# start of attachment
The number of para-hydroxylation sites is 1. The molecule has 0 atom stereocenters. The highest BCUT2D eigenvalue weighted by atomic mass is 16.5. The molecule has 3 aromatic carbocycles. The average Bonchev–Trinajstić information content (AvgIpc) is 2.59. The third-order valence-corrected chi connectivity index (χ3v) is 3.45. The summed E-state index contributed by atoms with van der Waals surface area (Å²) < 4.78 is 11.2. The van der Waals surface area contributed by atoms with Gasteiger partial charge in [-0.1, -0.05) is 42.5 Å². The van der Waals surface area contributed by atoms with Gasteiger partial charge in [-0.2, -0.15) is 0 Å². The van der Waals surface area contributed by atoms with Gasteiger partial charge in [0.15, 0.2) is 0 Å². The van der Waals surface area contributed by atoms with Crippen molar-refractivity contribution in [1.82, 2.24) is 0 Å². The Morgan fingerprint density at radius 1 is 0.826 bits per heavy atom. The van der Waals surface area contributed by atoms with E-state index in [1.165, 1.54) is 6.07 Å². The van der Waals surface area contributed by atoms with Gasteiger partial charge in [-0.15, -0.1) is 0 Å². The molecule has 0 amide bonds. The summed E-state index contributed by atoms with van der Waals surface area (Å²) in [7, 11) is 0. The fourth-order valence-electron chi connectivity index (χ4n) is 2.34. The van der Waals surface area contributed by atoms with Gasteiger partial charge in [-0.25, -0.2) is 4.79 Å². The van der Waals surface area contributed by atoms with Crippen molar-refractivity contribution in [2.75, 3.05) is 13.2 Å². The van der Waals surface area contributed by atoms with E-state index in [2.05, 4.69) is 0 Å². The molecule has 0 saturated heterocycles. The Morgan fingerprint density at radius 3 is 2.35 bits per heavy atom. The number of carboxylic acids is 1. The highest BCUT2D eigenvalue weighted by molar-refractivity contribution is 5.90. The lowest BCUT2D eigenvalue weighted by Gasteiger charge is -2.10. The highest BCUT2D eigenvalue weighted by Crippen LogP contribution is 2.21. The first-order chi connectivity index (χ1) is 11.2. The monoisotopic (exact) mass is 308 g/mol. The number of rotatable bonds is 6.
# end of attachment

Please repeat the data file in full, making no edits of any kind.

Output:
The number of para-hydroxylation sites is 1. The molecule has 0 atom stereocenters. The highest BCUT2D eigenvalue weighted by atomic mass is 16.5. The molecule has 3 aromatic carbocycles. The average Bonchev–Trinajstić information content (AvgIpc) is 2.59. The third-order valence-corrected chi connectivity index (χ3v) is 3.45. The summed E-state index contributed by atoms with van der Waals surface area (Å²) < 4.78 is 11.2. The van der Waals surface area contributed by atoms with Gasteiger partial charge in [-0.1, -0.05) is 42.5 Å². The van der Waals surface area contributed by atoms with Gasteiger partial charge in [-0.2, -0.15) is 0 Å². The van der Waals surface area contributed by atoms with Gasteiger partial charge in [0.15, 0.2) is 0 Å². The van der Waals surface area contributed by atoms with Crippen molar-refractivity contribution in [1.82, 2.24) is 0 Å². The Morgan fingerprint density at radius 1 is 0.826 bits per heavy atom. The van der Waals surface area contributed by atoms with E-state index in [1.165, 1.54) is 6.07 Å². The van der Waals surface area contributed by atoms with Gasteiger partial charge in [-0.15, -0.1) is 0 Å². The molecule has 0 amide bonds. The summed E-state index contributed by atoms with van der Waals surface area (Å²) in [7, 11) is 0. The fourth-order valence-electron chi connectivity index (χ4n) is 2.34. The van der Waals surface area contributed by atoms with Gasteiger partial charge in [-0.25, -0.2) is 4.79 Å². The van der Waals surface area contributed by atoms with Crippen molar-refractivity contribution in [2.75, 3.05) is 13.2 Å². The van der Waals surface area contributed by atoms with E-state index in [2.05, 4.69) is 0 Å². The molecule has 0 saturated heterocycles. The Morgan fingerprint density at radius 3 is 2.35 bits per heavy atom. The number of carboxylic acids is 1. The highest BCUT2D eigenvalue weighted by molar-refractivity contribution is 5.90. The lowest BCUT2D eigenvalue weighted by Gasteiger charge is -2.10. The highest BCUT2D eigenvalue weighted by Crippen LogP contribution is 2.21. The first-order chi connectivity index (χ1) is 11.2. The monoisotopic (exact) mass is 308 g/mol. The number of rotatable bonds is 6.